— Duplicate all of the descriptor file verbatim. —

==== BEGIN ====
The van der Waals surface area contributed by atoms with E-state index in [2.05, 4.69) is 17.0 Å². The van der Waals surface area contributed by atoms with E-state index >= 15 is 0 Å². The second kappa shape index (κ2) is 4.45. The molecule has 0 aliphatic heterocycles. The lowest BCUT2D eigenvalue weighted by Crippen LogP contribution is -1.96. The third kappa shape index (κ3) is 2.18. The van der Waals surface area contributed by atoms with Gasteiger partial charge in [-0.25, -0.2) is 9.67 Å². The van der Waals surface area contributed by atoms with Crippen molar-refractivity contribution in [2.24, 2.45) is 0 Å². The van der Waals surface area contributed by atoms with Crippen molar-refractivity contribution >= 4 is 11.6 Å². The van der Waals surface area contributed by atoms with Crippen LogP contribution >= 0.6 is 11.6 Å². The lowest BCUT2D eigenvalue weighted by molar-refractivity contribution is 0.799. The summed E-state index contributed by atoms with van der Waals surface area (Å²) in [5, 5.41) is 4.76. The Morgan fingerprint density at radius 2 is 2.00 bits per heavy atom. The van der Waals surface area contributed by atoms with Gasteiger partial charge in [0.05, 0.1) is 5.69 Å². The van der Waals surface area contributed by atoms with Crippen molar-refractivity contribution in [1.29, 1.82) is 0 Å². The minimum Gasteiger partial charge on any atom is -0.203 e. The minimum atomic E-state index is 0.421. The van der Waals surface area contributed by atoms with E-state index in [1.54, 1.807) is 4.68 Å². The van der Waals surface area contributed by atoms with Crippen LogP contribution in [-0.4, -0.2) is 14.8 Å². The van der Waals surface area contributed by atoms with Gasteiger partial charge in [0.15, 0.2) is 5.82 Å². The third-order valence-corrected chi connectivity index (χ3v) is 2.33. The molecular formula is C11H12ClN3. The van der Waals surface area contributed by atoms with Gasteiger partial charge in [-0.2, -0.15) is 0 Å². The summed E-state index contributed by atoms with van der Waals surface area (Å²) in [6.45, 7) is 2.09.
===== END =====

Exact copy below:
The van der Waals surface area contributed by atoms with E-state index in [2.05, 4.69) is 17.0 Å². The van der Waals surface area contributed by atoms with E-state index >= 15 is 0 Å². The second kappa shape index (κ2) is 4.45. The molecule has 0 aliphatic heterocycles. The lowest BCUT2D eigenvalue weighted by Crippen LogP contribution is -1.96. The third kappa shape index (κ3) is 2.18. The van der Waals surface area contributed by atoms with Gasteiger partial charge in [-0.25, -0.2) is 9.67 Å². The van der Waals surface area contributed by atoms with Crippen molar-refractivity contribution in [2.24, 2.45) is 0 Å². The van der Waals surface area contributed by atoms with Crippen molar-refractivity contribution >= 4 is 11.6 Å². The van der Waals surface area contributed by atoms with Crippen LogP contribution >= 0.6 is 11.6 Å². The lowest BCUT2D eigenvalue weighted by molar-refractivity contribution is 0.799. The summed E-state index contributed by atoms with van der Waals surface area (Å²) in [5, 5.41) is 4.76. The Morgan fingerprint density at radius 2 is 2.00 bits per heavy atom. The van der Waals surface area contributed by atoms with Gasteiger partial charge in [0.05, 0.1) is 5.69 Å². The van der Waals surface area contributed by atoms with Crippen molar-refractivity contribution in [1.29, 1.82) is 0 Å². The minimum Gasteiger partial charge on any atom is -0.203 e. The minimum atomic E-state index is 0.421. The van der Waals surface area contributed by atoms with E-state index in [1.54, 1.807) is 4.68 Å². The van der Waals surface area contributed by atoms with Crippen LogP contribution in [-0.4, -0.2) is 14.8 Å². The van der Waals surface area contributed by atoms with Gasteiger partial charge in [0.15, 0.2) is 5.82 Å². The third-order valence-corrected chi connectivity index (χ3v) is 2.33. The molecular formula is C11H12ClN3. The van der Waals surface area contributed by atoms with Gasteiger partial charge in [-0.2, -0.15) is 0 Å². The summed E-state index contributed by atoms with van der Waals surface area (Å²) in [6.45, 7) is 2.09.